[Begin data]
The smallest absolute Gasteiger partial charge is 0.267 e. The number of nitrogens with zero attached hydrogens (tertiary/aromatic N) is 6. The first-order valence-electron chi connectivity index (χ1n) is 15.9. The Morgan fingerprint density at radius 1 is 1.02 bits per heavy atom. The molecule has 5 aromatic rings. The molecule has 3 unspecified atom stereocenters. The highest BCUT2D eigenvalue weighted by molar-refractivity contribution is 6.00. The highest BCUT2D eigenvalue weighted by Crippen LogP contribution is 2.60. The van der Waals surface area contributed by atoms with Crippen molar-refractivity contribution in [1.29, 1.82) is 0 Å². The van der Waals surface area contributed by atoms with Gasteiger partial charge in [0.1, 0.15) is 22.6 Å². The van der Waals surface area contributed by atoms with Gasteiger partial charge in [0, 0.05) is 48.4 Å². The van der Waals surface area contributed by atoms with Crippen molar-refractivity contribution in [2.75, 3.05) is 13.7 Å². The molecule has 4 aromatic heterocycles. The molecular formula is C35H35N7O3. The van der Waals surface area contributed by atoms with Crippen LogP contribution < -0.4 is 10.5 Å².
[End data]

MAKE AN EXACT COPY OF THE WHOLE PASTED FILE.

The smallest absolute Gasteiger partial charge is 0.267 e. The number of nitrogens with zero attached hydrogens (tertiary/aromatic N) is 6. The first-order valence-electron chi connectivity index (χ1n) is 15.9. The Morgan fingerprint density at radius 1 is 1.02 bits per heavy atom. The molecule has 5 aromatic rings. The molecule has 3 unspecified atom stereocenters. The highest BCUT2D eigenvalue weighted by molar-refractivity contribution is 6.00. The highest BCUT2D eigenvalue weighted by Crippen LogP contribution is 2.60. The van der Waals surface area contributed by atoms with Crippen molar-refractivity contribution in [1.29, 1.82) is 0 Å². The van der Waals surface area contributed by atoms with Gasteiger partial charge in [0.1, 0.15) is 22.6 Å². The van der Waals surface area contributed by atoms with Gasteiger partial charge in [0, 0.05) is 48.4 Å². The van der Waals surface area contributed by atoms with Crippen molar-refractivity contribution in [2.75, 3.05) is 13.7 Å². The molecule has 4 aromatic heterocycles. The molecular formula is C35H35N7O3. The van der Waals surface area contributed by atoms with Crippen LogP contribution < -0.4 is 10.5 Å².